- By Dan Caterinicchia, Dan Caterinicchia
- Aug 11, 2003
DOD's New GIG
Incorporating the latest lessons learned from military operations in Afghanistan and Iraq, John Stenbit, the Defense Department's chief information officer, recently approved Version 2.0 of the Global Information Grid.
GIG is a massive DOD network designed to connect warfighters anywhere in the world. All DOD and national security systems acquisitions must comply with the grid's enterprise-level architecture, said John Osterholz, director of architecture and interoperability in Stenbit's office.
The grid's earlier version looked only at Central Command's operations in southwest Asia and was not a net-centric architecture, Osterholz told the Interceptor. Version 2.0 covers Central Command, Northern Command and Combined Forces Korea and includes continuity of operations, force allocation and a fully net-centric design.
By incorporating lessons from recent conflicts, GIG now supports direct access to intelligence, surveillance and reconnaissance assets and strategic weapons systems for units in the field, mobile platforms, cooperative use of sensor data and use of tactical units as reporting sensors, he said.
Navy Launching Virtual Office for Russia
At the request of State Department officials stationed in Russia, the Office of Naval Research next month will launch a virtual office where technological experts from both countries can communicate with one another.
"We work closely with the State Department, and there's a strong feeling that [science and technology] are apolitical," Navy Rear Adm. Jay Cohen, chief of naval research, told the Interceptor last week at the Naval-Industry R&D Partnership conference in Washington, D.C. "This is one more tool in the toolbox for interaction with different peoples in different countries."
Cohen said his organization already has physical office locations in Europe, South America and Asia that are increasing international collaboration on everything from unclassified defense topics to health matters.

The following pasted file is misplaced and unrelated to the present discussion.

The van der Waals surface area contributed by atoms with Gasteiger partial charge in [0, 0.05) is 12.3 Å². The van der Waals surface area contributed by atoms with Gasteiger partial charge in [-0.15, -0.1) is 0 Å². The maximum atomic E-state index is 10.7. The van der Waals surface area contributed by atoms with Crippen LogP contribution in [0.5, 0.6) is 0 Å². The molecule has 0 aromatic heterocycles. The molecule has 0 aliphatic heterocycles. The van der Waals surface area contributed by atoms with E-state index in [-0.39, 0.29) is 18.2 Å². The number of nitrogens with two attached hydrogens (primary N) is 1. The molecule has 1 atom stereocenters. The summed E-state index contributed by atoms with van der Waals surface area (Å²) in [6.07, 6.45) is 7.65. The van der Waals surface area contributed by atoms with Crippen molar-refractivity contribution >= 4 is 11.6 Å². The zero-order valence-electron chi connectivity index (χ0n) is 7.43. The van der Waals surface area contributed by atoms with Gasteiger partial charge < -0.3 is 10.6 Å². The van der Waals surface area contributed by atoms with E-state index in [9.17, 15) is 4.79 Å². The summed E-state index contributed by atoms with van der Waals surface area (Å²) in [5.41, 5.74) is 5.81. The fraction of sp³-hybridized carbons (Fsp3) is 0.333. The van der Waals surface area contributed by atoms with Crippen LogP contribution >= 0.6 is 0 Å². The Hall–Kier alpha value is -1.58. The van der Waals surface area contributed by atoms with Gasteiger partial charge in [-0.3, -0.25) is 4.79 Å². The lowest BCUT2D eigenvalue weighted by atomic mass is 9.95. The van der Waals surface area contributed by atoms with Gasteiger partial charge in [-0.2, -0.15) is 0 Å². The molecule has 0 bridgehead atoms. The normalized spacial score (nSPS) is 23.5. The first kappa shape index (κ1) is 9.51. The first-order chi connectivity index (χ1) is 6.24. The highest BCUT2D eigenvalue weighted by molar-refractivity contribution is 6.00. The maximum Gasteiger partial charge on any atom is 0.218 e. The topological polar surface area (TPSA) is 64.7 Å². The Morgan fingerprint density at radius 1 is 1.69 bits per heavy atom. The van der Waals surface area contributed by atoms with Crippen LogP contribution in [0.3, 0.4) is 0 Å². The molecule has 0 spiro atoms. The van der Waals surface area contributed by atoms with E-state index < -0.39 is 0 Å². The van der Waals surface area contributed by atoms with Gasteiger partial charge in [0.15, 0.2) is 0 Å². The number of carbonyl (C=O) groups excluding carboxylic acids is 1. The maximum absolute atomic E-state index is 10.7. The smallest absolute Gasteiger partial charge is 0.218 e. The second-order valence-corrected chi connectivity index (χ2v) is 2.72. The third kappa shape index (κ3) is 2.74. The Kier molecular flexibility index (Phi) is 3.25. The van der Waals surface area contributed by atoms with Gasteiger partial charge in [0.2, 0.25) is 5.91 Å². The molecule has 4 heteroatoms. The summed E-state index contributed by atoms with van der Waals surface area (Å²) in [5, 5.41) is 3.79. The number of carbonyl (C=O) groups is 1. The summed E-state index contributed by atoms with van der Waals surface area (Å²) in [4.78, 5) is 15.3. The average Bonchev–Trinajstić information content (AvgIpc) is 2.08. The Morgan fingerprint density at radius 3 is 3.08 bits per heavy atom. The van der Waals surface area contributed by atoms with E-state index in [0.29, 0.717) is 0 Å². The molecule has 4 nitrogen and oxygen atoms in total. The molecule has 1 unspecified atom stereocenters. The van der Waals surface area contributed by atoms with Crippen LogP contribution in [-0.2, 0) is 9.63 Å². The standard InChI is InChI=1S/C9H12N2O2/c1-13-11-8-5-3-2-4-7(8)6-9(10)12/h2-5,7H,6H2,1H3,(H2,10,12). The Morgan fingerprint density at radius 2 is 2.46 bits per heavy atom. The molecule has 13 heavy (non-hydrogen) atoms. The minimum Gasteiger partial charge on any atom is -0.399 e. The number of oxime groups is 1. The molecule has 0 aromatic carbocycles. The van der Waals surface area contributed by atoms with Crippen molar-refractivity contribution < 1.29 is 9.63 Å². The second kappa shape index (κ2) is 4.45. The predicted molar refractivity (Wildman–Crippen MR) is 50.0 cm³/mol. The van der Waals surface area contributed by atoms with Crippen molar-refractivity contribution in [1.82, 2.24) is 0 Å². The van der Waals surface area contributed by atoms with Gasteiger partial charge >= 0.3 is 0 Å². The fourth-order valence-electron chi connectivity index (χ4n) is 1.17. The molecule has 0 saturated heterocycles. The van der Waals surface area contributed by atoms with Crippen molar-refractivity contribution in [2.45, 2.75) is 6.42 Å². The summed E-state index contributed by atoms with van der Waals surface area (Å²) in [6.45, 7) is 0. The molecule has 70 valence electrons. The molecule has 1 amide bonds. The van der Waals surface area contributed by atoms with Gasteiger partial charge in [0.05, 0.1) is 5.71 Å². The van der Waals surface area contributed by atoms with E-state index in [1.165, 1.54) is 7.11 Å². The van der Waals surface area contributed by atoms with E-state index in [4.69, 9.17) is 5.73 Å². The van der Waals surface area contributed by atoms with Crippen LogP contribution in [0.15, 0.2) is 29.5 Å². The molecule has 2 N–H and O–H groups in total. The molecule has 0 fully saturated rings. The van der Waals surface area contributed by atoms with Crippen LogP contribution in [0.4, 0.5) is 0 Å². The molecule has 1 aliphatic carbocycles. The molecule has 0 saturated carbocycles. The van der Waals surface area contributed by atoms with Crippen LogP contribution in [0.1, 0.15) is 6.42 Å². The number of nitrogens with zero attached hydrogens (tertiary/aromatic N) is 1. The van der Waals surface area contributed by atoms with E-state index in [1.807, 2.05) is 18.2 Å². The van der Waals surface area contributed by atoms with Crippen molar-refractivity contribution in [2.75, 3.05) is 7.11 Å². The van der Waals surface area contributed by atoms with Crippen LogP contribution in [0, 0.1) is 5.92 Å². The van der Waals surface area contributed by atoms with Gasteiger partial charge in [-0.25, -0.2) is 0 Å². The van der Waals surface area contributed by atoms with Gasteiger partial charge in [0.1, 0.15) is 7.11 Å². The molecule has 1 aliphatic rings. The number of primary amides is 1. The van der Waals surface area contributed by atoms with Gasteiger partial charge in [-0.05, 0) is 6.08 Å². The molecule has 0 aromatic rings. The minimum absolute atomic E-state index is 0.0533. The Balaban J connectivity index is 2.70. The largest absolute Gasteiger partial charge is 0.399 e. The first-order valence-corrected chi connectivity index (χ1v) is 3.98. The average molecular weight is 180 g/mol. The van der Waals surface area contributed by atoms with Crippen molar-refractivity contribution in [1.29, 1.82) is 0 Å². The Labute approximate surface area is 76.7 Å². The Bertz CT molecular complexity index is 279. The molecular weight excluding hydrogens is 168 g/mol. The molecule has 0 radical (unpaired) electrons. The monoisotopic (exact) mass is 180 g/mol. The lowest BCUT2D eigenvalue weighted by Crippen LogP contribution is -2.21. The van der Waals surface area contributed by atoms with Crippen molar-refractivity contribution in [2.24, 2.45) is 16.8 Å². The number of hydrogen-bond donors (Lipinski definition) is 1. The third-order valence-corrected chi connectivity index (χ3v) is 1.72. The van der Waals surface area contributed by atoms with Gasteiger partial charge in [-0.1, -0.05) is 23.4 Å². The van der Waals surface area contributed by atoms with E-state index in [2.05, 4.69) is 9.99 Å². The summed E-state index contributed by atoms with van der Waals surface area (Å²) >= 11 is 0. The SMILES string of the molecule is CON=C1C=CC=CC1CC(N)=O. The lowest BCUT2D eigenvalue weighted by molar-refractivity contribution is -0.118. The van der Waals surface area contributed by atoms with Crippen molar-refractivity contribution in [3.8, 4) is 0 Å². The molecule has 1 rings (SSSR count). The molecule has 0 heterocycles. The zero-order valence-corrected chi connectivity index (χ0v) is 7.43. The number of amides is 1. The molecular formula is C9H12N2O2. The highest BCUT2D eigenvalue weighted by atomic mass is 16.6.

"With the technological expertise in the former Soviet Union...and the resurgent Russia today, it makes sense to open up those lines of communication," Cohen said. "The reason the office is virtual is because as the initial step it will be [worked] by a liaison out of our London office."
Naval officials will also spend time in Russia, assuming that nation's government approves the visits. A more permanent outpost could be established in the future,
IPv6: Help Wanted
DOD will need all the help it can get from its industry partners over the next few years as it transitions to the next-
generation IP, known as IPv6, according to one Navy information technology leader.
Capt. Robert Whitkop, director of FORCEnet at Naval Network Warfare Command, said the major problem with DOD's plan to move to IPv6 by 2008 is that industry isn't yet pushing it. Many people don't understand the need for the new version, even though it brings many improvements, including more available network addresses and better routing and configuration functions.
"DOD is starting its own effort in a lot of ways," Whitkop said last week at the Naval conference. Beginning in October, all networks plugging into GIG must be IPv6 compatible. But DOD must work with industry labs to make the integration and transition go as smoothly as possible, he said.
NSA Fighting for IT Funding Authority
The National Security Agency is fighting a Senate proposal that would put DOD in charge of NSA's multibillion-dollar IT budget.
"NSA is working closely with the House and Senate to address the concerns stated in the Defense Authorization bill as passed by the Senate," said an NSA spokesperson in an e-mail to the Interceptor. "NSA will continue to work together effectively with the Congress; however, NSA opposes section 804 as currently written."
That provision, as originally reported by the Baltimore Sun, puts the undersecretary of Defense for acquisitions, technology and logistics in charge of hundreds of millions of dollars in technology contracts currently managed by NSA. That includes the agency's two biggest IT programs: Trailblazer and Groundbreaker.
Trailblazer is a multi-million-dollar initiative designed to modernize NSA's foreign signals intelligence capabilities across the enterprise. The project, being developed by a team led by Science Applications International Corp., is currently in the "risk-reduction stage, prior to a decision to move into full-scale development," according to the NSA spokesperson.
Groundbreaker is a $2 billion outsourcing contract that was awarded in July 2001 to the Eagle Alliance, an industry team led by Computer Sciences Corp. The program encompasses most of NSA's internal computer systems, including software and support services, telephone services, desktop computing hardware and IT security.
A DOD spokesman said the department would not comment on any specific authorization bill provisions until Congress approves the whole bill.
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